Boots on the ground were necessary, he said, to prevent America’s foes from reaching the nation’s shores. “If we don’t stop them over there, they are coming here just as sure as I stand here in front of you,” Graham said.

At the early bird debate round, foreign policy and national security dominated much of the 90-minute forum with seven low-polling candidates roundly condemning Obama’s nascent nuclear deal with Iran, and panning the president’s approach to Islamic militants now ascendant in Syria and parts of Iraq.

Each candidate in the early round was asked about Democratic front-runner and former Secretary of State Hillary Clinton, but there was almost no mention of the attack on the U.S. consulate in Benghazi, Libya. Former Hewlett-Packard CEO Carly Fiorina was the only candidate to mention it specifically, saying that Clinton “lies about Benghazi.” The Republican Congress has been focusing a special investigation of the attack that left four Americans dead on Clinton and the State Department under her leadership at the time. 

Former New York Gov. George Pataki sought to distance himself from Graham, and noted that his two sons had served in the military – one in Iraq and the other in Afghanistan.

“I don’t agree that we’re going to occupy and spend another decade or a trillion dollars,” Pataki said. “What we need to do is destroy their ability to attack us here over there, and then get out.”

But it was the views of Graham, Fiorina and former Virginia Gov. Jim Gilmore that caught the most attention.

For Gilmore, it was for what seemed like a limited understanding of both the complexities of the Middle East and for a weak command of the threat posed by Islamist militants who are often referred to as ISIL or ISIS.

Gilmore suggested creating a military alliance among Sunnis, Shias and their governments – who are often in conflict with one another – to fight both Iran and the Islamists simultaneously.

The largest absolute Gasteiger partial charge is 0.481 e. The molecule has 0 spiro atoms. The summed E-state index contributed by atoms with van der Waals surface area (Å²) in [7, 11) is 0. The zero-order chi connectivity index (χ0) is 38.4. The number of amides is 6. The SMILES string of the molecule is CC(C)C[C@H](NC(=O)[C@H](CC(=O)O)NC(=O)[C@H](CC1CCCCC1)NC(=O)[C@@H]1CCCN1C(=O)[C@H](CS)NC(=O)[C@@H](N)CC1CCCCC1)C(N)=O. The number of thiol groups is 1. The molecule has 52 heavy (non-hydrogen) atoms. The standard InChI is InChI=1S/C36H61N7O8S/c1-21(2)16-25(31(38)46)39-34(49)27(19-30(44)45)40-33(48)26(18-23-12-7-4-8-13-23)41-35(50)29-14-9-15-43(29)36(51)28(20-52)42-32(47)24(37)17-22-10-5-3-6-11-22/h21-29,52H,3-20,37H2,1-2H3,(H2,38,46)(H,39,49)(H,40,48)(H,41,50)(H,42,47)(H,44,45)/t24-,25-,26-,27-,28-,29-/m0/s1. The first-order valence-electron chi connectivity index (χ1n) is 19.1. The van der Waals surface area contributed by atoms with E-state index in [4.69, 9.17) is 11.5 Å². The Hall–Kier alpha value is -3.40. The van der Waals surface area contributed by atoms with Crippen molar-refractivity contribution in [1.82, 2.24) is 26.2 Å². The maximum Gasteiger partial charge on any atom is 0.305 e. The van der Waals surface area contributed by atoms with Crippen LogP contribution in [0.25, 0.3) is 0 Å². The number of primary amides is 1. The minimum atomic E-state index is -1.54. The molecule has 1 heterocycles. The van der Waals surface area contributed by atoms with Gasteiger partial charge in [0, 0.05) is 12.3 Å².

“I have proposed there be a Middle East NATO so that we can combine our allies there to stand up to Iranian expansion, and at the same time join together to begin to stop this ISIL thing before it becomes an actual state.”

Fiorina portrayed herself, as she has on the campaign trail, as personally acquainted with world leaders, and she was the only one to name-check both Israeli Prime Minister Benjamin Netanyahu and Jordan’s King Abdullah. 

Like her fellow candidates, Fiorina lambasted a nuclear deal struck with Iran. She also spoke as a former tech insider but starkly at odds with the trend in the industry led by Apple and Google to refuse government demands for access to encrypted user data. 

“China and Russia are using technology to attack us, just as ISIS is using technology to recruit those who would murder American citizens,” she said. “I do not believe that we need to wholesale destroy every American citizen’s privacy in order to go after those that we know are suspect or are – are already a problem. But yes, there is more collaboration required between private sector companies and the public sector,” Fiorina said.